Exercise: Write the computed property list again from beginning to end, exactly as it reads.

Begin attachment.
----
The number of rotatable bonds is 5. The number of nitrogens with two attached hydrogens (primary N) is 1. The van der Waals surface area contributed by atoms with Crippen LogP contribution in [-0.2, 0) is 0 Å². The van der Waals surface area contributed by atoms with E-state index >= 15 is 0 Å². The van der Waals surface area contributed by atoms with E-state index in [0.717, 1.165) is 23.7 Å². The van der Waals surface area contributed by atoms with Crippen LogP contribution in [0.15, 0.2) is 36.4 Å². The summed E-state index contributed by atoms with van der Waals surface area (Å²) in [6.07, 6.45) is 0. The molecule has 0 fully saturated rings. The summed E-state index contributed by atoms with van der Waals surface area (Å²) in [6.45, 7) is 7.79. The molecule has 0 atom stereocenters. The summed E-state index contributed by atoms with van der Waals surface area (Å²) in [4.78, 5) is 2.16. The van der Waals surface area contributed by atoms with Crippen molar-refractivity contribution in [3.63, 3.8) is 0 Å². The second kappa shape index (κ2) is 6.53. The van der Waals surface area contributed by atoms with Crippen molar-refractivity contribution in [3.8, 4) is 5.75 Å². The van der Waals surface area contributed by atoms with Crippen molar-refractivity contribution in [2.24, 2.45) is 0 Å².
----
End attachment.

The number of rotatable bonds is 5. The number of nitrogens with two attached hydrogens (primary N) is 1. The van der Waals surface area contributed by atoms with Crippen LogP contribution in [-0.2, 0) is 0 Å². The van der Waals surface area contributed by atoms with E-state index >= 15 is 0 Å². The van der Waals surface area contributed by atoms with E-state index in [0.717, 1.165) is 23.7 Å². The van der Waals surface area contributed by atoms with Crippen LogP contribution in [0.15, 0.2) is 36.4 Å². The summed E-state index contributed by atoms with van der Waals surface area (Å²) in [6.07, 6.45) is 0. The molecule has 0 fully saturated rings. The summed E-state index contributed by atoms with van der Waals surface area (Å²) in [6.45, 7) is 7.79. The molecule has 0 atom stereocenters. The summed E-state index contributed by atoms with van der Waals surface area (Å²) in [4.78, 5) is 2.16. The van der Waals surface area contributed by atoms with Crippen molar-refractivity contribution in [3.63, 3.8) is 0 Å². The second kappa shape index (κ2) is 6.53. The van der Waals surface area contributed by atoms with Crippen molar-refractivity contribution in [3.8, 4) is 5.75 Å². The van der Waals surface area contributed by atoms with Crippen molar-refractivity contribution in [2.24, 2.45) is 0 Å².